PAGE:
A basic demonstration of compassion makes an interminable swell. Each great deed we do is making a cause, a reason for somebody’s satisfaction, and a reason for our own joy. One ought not do any demonstration of benevolence anticipating that the universe should remunerate them consequently. A genuine demonstration of generosity originates from inside, with no egotistical thought process, with no desire of appreciation. It just spreads the reason for giving individuals bliss and fulfilling another spirit.
On the off chance that you have a spotless heart, you’ll naturally increase outlandish peace by fulfilling another person. A refined man from Quora had a comparable story to share when somebody asked him, “What is the best thing that has ever transpired for being decent?”
His answer ought to be perused by everybody as a motivation. As a staggering background:
I am answering this as anonymous because I don’t want this to be about me.
One cold January night, over 15-or-so years ago, I was driving from a friend’s place to pick my wife up from her work. She was working a closing shift on a game night at a major downtown parking lot near the stadium and was done for the day.
Game nights were always bad for her – picture hundreds of cranky (and often intoxicated) drivers trying to leave the lot all at once, and then blaming her for having to wait in line. This night wasn’t likely to be different, except I was running late, it was cold, she would have already been waiting outside, and we’d still be facing a 45 minute drive home after I picked her up. I was not off to a good start.
As I approached a red light, I noticed an elderly homeless man standing by the traffic island. As I stopped, he walked up to me. I knew I had absolutely no cash on me, but I politely rolled the window down anyway, which immediately reminded me of how cold it was outside.
He was shivering, definitely not dressed for the weather, but he produced a bouquet of flowers and held it out.
“I am sorry to bug you sir, and I hate to beg for money. So would you like to buy these flowers instead? Anything you can spare is OK.”
I’ve no idea where he got that bouquet, but I noticed he had it out long enough to grow a thin coat of frost all over the flower petals.
I had no heart to tell him I had no money on me – even though it was true, I felt that it wouldn’t come across that way. So, while pretending to fumble through my pockets, I asked him why he wasn’t at the shelter. He said he didn’t make it in on time and they had already closed for the night.
The light changed to green.
I can’t imagine what I would’ve done if I were in his shoes, but standing in the middle of an empty intersection, at midnight, on a freezing January night? Selling flowers to random motorists? Probably not an idea I would have entertained.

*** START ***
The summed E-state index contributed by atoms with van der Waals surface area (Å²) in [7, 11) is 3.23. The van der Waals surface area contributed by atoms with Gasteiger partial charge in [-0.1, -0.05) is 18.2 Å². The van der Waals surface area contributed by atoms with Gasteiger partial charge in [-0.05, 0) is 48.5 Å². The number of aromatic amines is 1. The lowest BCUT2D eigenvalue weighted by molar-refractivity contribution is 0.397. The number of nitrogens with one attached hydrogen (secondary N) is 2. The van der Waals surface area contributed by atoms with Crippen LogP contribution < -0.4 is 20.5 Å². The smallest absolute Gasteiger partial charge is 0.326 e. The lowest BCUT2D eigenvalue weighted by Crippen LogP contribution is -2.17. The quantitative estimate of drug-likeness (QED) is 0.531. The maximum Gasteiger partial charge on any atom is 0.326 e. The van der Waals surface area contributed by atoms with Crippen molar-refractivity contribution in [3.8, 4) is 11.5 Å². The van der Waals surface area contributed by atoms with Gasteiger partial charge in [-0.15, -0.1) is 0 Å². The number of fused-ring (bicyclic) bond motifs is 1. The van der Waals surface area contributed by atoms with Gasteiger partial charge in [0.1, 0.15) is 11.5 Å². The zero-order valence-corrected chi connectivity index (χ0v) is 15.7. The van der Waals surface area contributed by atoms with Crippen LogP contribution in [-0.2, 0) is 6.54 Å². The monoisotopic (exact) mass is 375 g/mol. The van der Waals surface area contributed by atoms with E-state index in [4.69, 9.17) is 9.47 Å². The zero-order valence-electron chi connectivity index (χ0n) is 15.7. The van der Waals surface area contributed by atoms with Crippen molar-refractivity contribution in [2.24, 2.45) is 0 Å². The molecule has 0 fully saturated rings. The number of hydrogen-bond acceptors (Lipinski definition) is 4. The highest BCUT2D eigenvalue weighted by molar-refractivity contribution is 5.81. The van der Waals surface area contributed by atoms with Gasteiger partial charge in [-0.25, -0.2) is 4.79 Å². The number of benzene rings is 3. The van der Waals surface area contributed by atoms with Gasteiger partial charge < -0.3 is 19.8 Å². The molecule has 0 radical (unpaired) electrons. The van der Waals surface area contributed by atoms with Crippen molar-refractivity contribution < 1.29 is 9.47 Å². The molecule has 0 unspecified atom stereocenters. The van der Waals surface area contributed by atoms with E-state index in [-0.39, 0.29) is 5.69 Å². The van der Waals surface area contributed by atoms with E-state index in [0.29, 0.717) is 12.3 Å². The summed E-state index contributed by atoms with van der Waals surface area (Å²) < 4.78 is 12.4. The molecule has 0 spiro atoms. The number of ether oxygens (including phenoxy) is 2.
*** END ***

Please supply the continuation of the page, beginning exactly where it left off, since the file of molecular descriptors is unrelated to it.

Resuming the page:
I explained I had no money and drove away.
This guy clearly had no other options, but I had. I could have found an ATM and got the man enough money for a place to crash. In fact, the idea crossed my mind. But in spite of feeling absolutely awful, ashamed to be sitting in a vehicle, knowing I would be sleeping in a warm bed that night, I did nothing.
I tried to rationalize by telling myself my wife had a bad night, I was late to pick her up, and his problems were his, not mine… but it didn’t make me feel any better. And by the time I picked my wife up, I was disgusted with myself.
I told her what happened, turned the vehicle around, and headed back to find the guy.
She wasn’t too thrilled about how her evening unfolded so far, and now I was about to spend an extra 10 minutes driving us in the wrong direction. And when I mentioned an ATM, I was told that under no circumstances I was to stop for cash “for some drunken homeless guy who won’t get a job.”
I shut up, but kept driving.
When we got to the intersection, the guy was still there. He was standing alone, flowers in hand, shivering so hard, we could clearly see it from afar. I walked out of the car, took my expensive down jacket from the rear seat and put it over his back.
“I am sorry, I really don’t have any money to give you, but at least you won’t be as cold now…”
I’ll never forget the look on his face. It was too long ago for me to remember his exact words, but he said something along the lines of “no matter how cruel the life is, there are still good people out there”.
He handed me the frosty flowers, but I wouldn’t accept them. Then he walked over to the passenger side of the car, handed them to my wife and said she had a kind man.
As we drove away, she saw the flowers had frost all over them and choked up.
What is the best thing that happened to me for being nice? Two things:
My wife became a better person, and never spoke about the homeless the same way.
I got to sleep that night.